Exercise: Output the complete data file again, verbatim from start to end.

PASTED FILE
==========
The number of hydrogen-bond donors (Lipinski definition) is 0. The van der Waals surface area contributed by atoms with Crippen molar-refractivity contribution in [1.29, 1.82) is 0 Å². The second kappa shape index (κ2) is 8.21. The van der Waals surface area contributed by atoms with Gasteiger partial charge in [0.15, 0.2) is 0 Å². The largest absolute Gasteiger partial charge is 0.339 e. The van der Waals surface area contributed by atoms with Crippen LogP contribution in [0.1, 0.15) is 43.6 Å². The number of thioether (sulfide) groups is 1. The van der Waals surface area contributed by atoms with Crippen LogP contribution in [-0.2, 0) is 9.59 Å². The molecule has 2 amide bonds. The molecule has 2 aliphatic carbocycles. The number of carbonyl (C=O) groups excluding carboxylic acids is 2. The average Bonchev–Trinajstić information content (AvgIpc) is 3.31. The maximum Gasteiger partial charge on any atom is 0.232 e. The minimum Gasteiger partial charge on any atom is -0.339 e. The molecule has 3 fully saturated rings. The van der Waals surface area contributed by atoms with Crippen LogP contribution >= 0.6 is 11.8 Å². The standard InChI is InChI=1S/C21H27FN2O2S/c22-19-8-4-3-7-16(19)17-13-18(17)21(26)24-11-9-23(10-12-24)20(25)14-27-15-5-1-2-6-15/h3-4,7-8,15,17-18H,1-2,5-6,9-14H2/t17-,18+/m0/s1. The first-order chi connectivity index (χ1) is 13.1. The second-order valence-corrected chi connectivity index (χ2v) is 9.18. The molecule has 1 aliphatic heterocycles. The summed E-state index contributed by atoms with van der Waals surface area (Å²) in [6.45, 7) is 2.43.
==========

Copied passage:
The number of hydrogen-bond donors (Lipinski definition) is 0. The van der Waals surface area contributed by atoms with Crippen molar-refractivity contribution in [1.29, 1.82) is 0 Å². The second kappa shape index (κ2) is 8.21. The van der Waals surface area contributed by atoms with Gasteiger partial charge in [0.15, 0.2) is 0 Å². The largest absolute Gasteiger partial charge is 0.339 e. The van der Waals surface area contributed by atoms with Crippen LogP contribution in [0.1, 0.15) is 43.6 Å². The number of thioether (sulfide) groups is 1. The van der Waals surface area contributed by atoms with Crippen LogP contribution in [-0.2, 0) is 9.59 Å². The molecule has 2 amide bonds. The molecule has 2 aliphatic carbocycles. The number of carbonyl (C=O) groups excluding carboxylic acids is 2. The average Bonchev–Trinajstić information content (AvgIpc) is 3.31. The maximum Gasteiger partial charge on any atom is 0.232 e. The minimum Gasteiger partial charge on any atom is -0.339 e. The molecule has 3 fully saturated rings. The van der Waals surface area contributed by atoms with Crippen LogP contribution >= 0.6 is 11.8 Å². The standard InChI is InChI=1S/C21H27FN2O2S/c22-19-8-4-3-7-16(19)17-13-18(17)21(26)24-11-9-23(10-12-24)20(25)14-27-15-5-1-2-6-15/h3-4,7-8,15,17-18H,1-2,5-6,9-14H2/t17-,18+/m0/s1. The first-order chi connectivity index (χ1) is 13.1. The second-order valence-corrected chi connectivity index (χ2v) is 9.18. The molecule has 1 aliphatic heterocycles. The summed E-state index contributed by atoms with van der Waals surface area (Å²) in [6.45, 7) is 2.43.